A brief introduction to the blockchain – for ordinary people



If you tried to immerse yourself in this mysterious thing called a blockchain, you would be forgiven for the horror of deviating from the opacity of the technical jargon often used to create it. So before we understand what a cryptocurrency is and how blockchain technology can change the world, let’s discuss what a blockchain really is.

Simply put, a blockchain is a digital transaction book, unlike the books we have used for hundreds of years to record sales and purchases. The function of this digital book is actually pretty much identical to a traditional book in that it records debits and credits between people. This is the basic concept of a blockchain; the difference is who keeps the book and who checks the transactions.

In traditional transactions, payment from one person to another is linked to some intermediary to facilitate the transaction. Let’s say Rob wants to transfer Melanie 20 pounds. He can transfer cash to her in the form of a £ 20 bill, or he can use some bank application to transfer the money directly to her bank account. In both cases, the intermediary who checks the transaction is the bank: Rob’s funds are checked when he takes money from an ATM, or the application checks them when digitally transferred. The bank decides whether to carry out the operation. The bank also keeps track of all transactions made by Rob, and is solely responsible for its renewal if Rob pays anyone or receives money into his account. In other words, the bank holds and controls the book, and everything flows through the bank.

This is a big responsibility, so it’s important that Rob feels he can trust his bank, otherwise he wouldn’t risk his money with them. He must be sure that the bank will not deceive him, will not lose money, will not be robbed and will not disappear overnight. This need for trust underpinned virtually all major behaviors and aspects of the monolithic financial industry, and even when banks were found to be irresponsible with our money during the 2008 financial crisis, the government (another intermediary) chose to bail them out rather than take risks destroy the ultimate fragments of trust by allowing them to collapse.

In one key aspect, blockchains work differently: they are completely decentralized. There is no central settlement institution like a bank, and there is no central ledger kept by a single entity. Instead, the book is distributed over a wide network of computers called nodes, each of which contains a copy of the entire book on the appropriate hard drives. These nodes are connected to each other using software called peer-to-peer (P2P) software, which synchronizes data across a network of nodes and ensures that everyone has the same version of the book at all times.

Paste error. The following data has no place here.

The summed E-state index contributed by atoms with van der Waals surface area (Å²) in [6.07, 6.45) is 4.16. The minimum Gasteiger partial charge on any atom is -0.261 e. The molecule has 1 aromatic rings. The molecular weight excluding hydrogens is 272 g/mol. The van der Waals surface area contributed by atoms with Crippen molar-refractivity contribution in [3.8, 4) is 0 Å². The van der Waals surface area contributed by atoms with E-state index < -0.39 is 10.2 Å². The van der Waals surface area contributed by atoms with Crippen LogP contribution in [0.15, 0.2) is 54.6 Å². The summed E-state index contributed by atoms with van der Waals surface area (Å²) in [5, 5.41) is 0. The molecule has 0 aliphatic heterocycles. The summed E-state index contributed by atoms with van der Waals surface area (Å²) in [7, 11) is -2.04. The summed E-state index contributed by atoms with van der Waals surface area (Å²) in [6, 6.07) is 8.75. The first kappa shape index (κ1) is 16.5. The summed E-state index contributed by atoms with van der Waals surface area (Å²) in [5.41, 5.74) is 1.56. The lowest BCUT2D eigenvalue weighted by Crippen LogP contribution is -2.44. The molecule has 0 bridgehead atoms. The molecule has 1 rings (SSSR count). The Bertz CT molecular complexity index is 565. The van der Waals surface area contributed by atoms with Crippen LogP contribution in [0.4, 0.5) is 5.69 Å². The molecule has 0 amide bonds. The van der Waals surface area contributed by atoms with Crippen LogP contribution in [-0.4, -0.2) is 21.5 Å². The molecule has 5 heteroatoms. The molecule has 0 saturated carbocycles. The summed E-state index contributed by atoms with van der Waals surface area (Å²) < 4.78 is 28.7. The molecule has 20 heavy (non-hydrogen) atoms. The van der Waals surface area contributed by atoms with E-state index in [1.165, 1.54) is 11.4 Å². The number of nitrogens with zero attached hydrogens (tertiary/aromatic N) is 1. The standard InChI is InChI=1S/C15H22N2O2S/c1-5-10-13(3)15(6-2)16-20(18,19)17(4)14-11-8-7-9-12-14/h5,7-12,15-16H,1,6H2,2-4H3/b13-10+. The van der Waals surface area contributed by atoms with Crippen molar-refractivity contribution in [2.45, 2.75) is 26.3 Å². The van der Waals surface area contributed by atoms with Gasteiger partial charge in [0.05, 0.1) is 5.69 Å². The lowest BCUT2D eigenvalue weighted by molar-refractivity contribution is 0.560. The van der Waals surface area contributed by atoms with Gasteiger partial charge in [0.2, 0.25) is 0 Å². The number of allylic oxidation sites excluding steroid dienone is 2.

When a new transaction is entered into a transaction, it is first encrypted using state-of-the-art cryptographic technology. Once encrypted, a transaction is converted into what is called a block, which is basically a term used for an encrypted group of new transactions. This block is then sent (or broadcast) to a network of computer nodes, where it is checked by the nodes and, after verification, transmitted over the network so that the block can be added to the end of the book on each computer, under a list of all previous blocks. This is called a chain, so the technology is called a blockchain.

After approval and entry in the book the transaction can be completed. This is how cryptocurrencies like bitcoin work.

Accountability and withdrawal of trust

What are the advantages of this system over a banking or central clearing system? Why does Rob use bitcoin instead of regular currency?

The answer is trust. As mentioned earlier, it is very important for the banking system that Rob trusts his bank to protect his money and handles it properly. For this to happen, there are a huge number of regulatory systems to verify the actions of banks and ensure their compliance with the purpose. Governments then regulate regulators, creating a kind of multi-tiered system of inspections, the sole purpose of which is to prevent errors and misconduct. In other words, organizations like the Financial Services Authority exist precisely because banks cannot be trusted on their own. And banks often make mistakes and behave badly, as we have seen too many times. If you have one source of power, power is usually abused or abused. Trusting relationships between people and banks is awkward and shaky: we don’t really trust them, but we don’t feel there is a great alternative.

On the other hand, blockchain systems do not need to trust them at all. All transactions (or blocks) in the blockchain are checked by nodes in the network before being added to the book, which means that there is no single point of failure and a single acknowledgment channel. If a hacker wanted to successfully tweak a book in a blockchain, they would have to hack millions of computers at once, which is virtually impossible. A hacker would also be largely unable to disable a blockchain network because, again, they would need to be able to shut down every computer on a computer network distributed around the world.